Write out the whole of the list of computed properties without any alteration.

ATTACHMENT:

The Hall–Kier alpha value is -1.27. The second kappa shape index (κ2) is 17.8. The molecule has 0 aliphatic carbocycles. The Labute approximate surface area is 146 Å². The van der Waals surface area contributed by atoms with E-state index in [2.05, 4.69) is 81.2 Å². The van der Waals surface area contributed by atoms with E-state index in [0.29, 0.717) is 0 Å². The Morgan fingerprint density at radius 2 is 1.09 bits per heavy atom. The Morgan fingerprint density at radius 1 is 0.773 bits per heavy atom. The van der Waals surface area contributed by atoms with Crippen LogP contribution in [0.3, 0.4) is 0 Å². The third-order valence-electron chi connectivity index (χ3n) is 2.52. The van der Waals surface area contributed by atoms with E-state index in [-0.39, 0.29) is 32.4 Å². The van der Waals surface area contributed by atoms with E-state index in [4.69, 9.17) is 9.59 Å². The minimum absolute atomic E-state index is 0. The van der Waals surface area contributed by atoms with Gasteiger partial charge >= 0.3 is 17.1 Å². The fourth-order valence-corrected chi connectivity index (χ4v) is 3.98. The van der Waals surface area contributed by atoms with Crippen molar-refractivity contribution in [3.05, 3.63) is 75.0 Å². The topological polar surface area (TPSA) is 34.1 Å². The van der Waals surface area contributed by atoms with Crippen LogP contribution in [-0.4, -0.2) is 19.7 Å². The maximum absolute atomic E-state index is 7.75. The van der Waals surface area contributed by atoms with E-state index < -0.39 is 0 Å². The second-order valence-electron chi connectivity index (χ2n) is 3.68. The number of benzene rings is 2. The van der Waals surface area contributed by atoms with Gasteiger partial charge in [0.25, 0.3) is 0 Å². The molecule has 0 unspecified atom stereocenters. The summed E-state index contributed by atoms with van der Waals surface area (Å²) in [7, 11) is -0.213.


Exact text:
The Hall–Kier alpha value is -1.27. The second kappa shape index (κ2) is 17.8. The molecule has 0 aliphatic carbocycles. The Labute approximate surface area is 146 Å². The van der Waals surface area contributed by atoms with E-state index in [2.05, 4.69) is 81.2 Å². The van der Waals surface area contributed by atoms with E-state index in [0.29, 0.717) is 0 Å². The Morgan fingerprint density at radius 2 is 1.09 bits per heavy atom. The Morgan fingerprint density at radius 1 is 0.773 bits per heavy atom. The van der Waals surface area contributed by atoms with Crippen LogP contribution in [0.3, 0.4) is 0 Å². The third-order valence-electron chi connectivity index (χ3n) is 2.52. The van der Waals surface area contributed by atoms with E-state index in [-0.39, 0.29) is 32.4 Å². The van der Waals surface area contributed by atoms with E-state index in [4.69, 9.17) is 9.59 Å². The minimum absolute atomic E-state index is 0. The van der Waals surface area contributed by atoms with Gasteiger partial charge >= 0.3 is 17.1 Å². The fourth-order valence-corrected chi connectivity index (χ4v) is 3.98. The van der Waals surface area contributed by atoms with Crippen molar-refractivity contribution in [3.05, 3.63) is 75.0 Å². The topological polar surface area (TPSA) is 34.1 Å². The van der Waals surface area contributed by atoms with Crippen LogP contribution in [-0.4, -0.2) is 19.7 Å². The maximum absolute atomic E-state index is 7.75. The van der Waals surface area contributed by atoms with E-state index < -0.39 is 0 Å². The second-order valence-electron chi connectivity index (χ2n) is 3.68. The number of benzene rings is 2. The van der Waals surface area contributed by atoms with Gasteiger partial charge in [0.25, 0.3) is 0 Å². The molecule has 0 unspecified atom stereocenters. The summed E-state index contributed by atoms with van der Waals surface area (Å²) in [7, 11) is -0.213.